The unique attributes of KMSS’s existing filter included a combined system to support UHF digital channel 34 and a previous analog channel UHF 33. The system was specially built to combine and route both signals into a common filter to the antenna without a switch. Conversations with most transmitter vendors led to dead-ends, either because they could not turn around a new transmitter in time or work with the existing mask filter.
One day after Christmas, one vendor, GatesAir, confirmed they could handle both challenges. The transmitter, a Maxiva ULXTE-50 UHF liquid-cooled model, was delivered on Friday, January 17. That gave us two weeks to prepare the site and bring the new system online.
With little time to spare, we quickly brought Bo Hoover and his team at Technical Services Group into the project for installation. In advance of their arrival, we worked with KMSS engineer Steve Henry to clear space and prepare for installation. This included removing a large, HVAC unit that made space for the new transmitter available.
The removal of the old air handling unit was a blessing, as it was positioned directly behind where the ULXTE-50 was to be installed. The power density of the ULXTE-50 is particularly impressive, and it easily fit into the space we planned. The proximity to the air handler would have created a mechanical interference issue with the wiring trays and coolant lines that came into the facility from the outside heat exchangers.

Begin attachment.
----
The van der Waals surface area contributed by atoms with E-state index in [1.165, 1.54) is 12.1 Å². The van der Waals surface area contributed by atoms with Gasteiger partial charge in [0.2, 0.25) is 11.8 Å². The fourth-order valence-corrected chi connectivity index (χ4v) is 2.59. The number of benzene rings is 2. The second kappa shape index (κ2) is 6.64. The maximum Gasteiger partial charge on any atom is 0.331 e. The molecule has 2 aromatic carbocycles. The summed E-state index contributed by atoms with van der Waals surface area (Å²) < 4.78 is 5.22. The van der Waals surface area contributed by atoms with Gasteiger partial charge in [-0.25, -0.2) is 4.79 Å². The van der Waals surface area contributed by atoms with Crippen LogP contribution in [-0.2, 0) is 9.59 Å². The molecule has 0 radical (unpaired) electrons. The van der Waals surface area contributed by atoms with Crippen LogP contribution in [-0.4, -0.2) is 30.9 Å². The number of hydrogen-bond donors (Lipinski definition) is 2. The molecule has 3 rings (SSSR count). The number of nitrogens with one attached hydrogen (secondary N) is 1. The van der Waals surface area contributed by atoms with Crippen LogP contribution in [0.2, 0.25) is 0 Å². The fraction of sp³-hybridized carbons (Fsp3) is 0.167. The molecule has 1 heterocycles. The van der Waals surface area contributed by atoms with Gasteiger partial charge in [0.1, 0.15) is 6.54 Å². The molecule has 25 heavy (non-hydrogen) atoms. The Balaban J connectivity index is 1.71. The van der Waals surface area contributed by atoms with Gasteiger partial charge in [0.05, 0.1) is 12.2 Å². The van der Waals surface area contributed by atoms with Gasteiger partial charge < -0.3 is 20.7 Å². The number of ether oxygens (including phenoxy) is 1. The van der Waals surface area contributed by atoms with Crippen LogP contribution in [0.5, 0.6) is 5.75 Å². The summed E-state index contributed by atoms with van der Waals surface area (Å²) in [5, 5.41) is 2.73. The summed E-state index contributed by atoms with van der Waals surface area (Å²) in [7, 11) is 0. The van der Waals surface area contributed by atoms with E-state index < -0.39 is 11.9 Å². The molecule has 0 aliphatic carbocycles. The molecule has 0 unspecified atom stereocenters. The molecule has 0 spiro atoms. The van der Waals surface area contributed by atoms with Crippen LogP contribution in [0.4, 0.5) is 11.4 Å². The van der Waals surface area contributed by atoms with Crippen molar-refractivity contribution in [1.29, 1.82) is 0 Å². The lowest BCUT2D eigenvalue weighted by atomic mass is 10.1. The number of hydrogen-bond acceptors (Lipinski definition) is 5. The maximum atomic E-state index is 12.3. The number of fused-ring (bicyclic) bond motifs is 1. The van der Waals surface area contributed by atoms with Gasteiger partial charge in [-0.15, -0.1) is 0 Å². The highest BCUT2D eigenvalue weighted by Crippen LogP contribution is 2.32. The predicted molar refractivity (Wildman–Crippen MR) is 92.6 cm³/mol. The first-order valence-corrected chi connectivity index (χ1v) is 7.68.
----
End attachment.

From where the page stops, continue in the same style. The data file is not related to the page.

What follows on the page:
A local electrical contractor was hired to upgrade the electrical system, add new breaker panels, and install a new surge suppressor supplied with the transmitter. A step-down transformer was added for the ULXTE-50, which operates at 240 volts (the previous Acrodyne operated at 480 volts). Steve moved an existing waveguide switch and dummy load to the input of the RF system, which helped the TSG team move straight into the installation phase while keeping the existing Acrodyne transmitter on the air.
As a result, the transmitter cabinets, dummy load, and indoor liquid pumps were all arranged in a standard, space-saving layout, although we positioned the reject load further away due to limited real estate inside the building. The previously-installed waveguide switch was already in place to connect the dummy load with its heat exchanger.
Naturally, there is always a hiccup along the way, when we realized that a six-inch coax to waveguide connection tuned for Channel 34 was required to make the system work. The TSG team retrieved one from a recently decommissioned Channel 34 system. That solved what would have been a major problem due to a long manufacturing lead time for the coax-to-waveguide connection. This piece was quickly added along with thermal interlocks for the heat exchangers and the associated control systems, and soon the system was ready for testing.
We also reconsidered the usual ceiling-mount positioning of the dummy load, as there was a substantial amount of RF coax in the ceiling from an existing transmitter. (KMSS shares a transmitter facility with KSHV-DT.) We decided to mount the new dummy load adjacent to the existing transmitter’s dummy load. The location required three additional elbows to cleanly run RF, without any complicated layouts. Click here to continue reading the full article online.
Click here to continue reading the full article online by Greg Best – Best is President of Greg Best Consulting